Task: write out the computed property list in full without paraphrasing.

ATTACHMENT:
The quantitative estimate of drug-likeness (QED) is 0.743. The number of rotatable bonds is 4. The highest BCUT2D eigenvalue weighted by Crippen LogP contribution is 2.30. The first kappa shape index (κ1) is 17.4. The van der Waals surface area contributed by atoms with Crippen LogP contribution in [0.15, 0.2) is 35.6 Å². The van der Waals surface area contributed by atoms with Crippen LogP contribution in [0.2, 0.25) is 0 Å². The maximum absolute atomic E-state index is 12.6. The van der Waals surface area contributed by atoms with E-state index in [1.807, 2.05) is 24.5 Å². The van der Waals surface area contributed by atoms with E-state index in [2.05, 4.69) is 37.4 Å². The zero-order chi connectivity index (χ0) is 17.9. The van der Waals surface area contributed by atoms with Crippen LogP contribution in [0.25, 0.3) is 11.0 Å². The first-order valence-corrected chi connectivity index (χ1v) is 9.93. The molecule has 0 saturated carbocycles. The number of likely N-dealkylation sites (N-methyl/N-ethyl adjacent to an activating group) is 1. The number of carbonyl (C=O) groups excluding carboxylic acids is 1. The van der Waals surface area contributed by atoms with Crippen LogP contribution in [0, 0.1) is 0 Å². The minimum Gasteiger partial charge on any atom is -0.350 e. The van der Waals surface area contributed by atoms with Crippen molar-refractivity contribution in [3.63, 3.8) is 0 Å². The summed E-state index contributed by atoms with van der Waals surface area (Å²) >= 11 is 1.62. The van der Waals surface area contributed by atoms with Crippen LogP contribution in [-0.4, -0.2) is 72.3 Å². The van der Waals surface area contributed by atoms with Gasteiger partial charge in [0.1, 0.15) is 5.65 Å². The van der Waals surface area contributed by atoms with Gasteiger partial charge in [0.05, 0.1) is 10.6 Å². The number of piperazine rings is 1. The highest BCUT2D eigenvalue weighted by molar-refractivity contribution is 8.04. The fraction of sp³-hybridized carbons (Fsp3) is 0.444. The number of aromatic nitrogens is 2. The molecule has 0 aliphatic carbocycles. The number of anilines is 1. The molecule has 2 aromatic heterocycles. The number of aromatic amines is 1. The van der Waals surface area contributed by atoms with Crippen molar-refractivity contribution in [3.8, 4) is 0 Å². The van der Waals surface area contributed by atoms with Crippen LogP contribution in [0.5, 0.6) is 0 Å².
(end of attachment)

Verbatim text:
The quantitative estimate of drug-likeness (QED) is 0.743. The number of rotatable bonds is 4. The highest BCUT2D eigenvalue weighted by Crippen LogP contribution is 2.30. The first kappa shape index (κ1) is 17.4. The van der Waals surface area contributed by atoms with Crippen LogP contribution in [0.15, 0.2) is 35.6 Å². The van der Waals surface area contributed by atoms with Crippen LogP contribution in [0.2, 0.25) is 0 Å². The maximum absolute atomic E-state index is 12.6. The van der Waals surface area contributed by atoms with E-state index in [1.807, 2.05) is 24.5 Å². The van der Waals surface area contributed by atoms with E-state index in [2.05, 4.69) is 37.4 Å². The zero-order chi connectivity index (χ0) is 17.9. The van der Waals surface area contributed by atoms with Crippen LogP contribution in [0.25, 0.3) is 11.0 Å². The first-order valence-corrected chi connectivity index (χ1v) is 9.93. The molecule has 0 saturated carbocycles. The number of likely N-dealkylation sites (N-methyl/N-ethyl adjacent to an activating group) is 1. The number of carbonyl (C=O) groups excluding carboxylic acids is 1. The van der Waals surface area contributed by atoms with Crippen LogP contribution in [0, 0.1) is 0 Å². The minimum Gasteiger partial charge on any atom is -0.350 e. The van der Waals surface area contributed by atoms with Crippen molar-refractivity contribution in [3.63, 3.8) is 0 Å². The summed E-state index contributed by atoms with van der Waals surface area (Å²) >= 11 is 1.62. The van der Waals surface area contributed by atoms with Crippen LogP contribution in [-0.4, -0.2) is 72.3 Å². The van der Waals surface area contributed by atoms with Gasteiger partial charge in [0.1, 0.15) is 5.65 Å². The van der Waals surface area contributed by atoms with Gasteiger partial charge in [0.05, 0.1) is 10.6 Å². The number of piperazine rings is 1. The highest BCUT2D eigenvalue weighted by molar-refractivity contribution is 8.04. The fraction of sp³-hybridized carbons (Fsp3) is 0.444. The number of aromatic nitrogens is 2. The molecule has 0 aliphatic carbocycles. The number of anilines is 1. The molecule has 2 aromatic heterocycles. The number of aromatic amines is 1. The van der Waals surface area contributed by atoms with Crippen molar-refractivity contribution in [3.8, 4) is 0 Å². The van der Waals surface area contributed by atoms with Crippen LogP contribution in [0.5, 0.6) is 0 Å².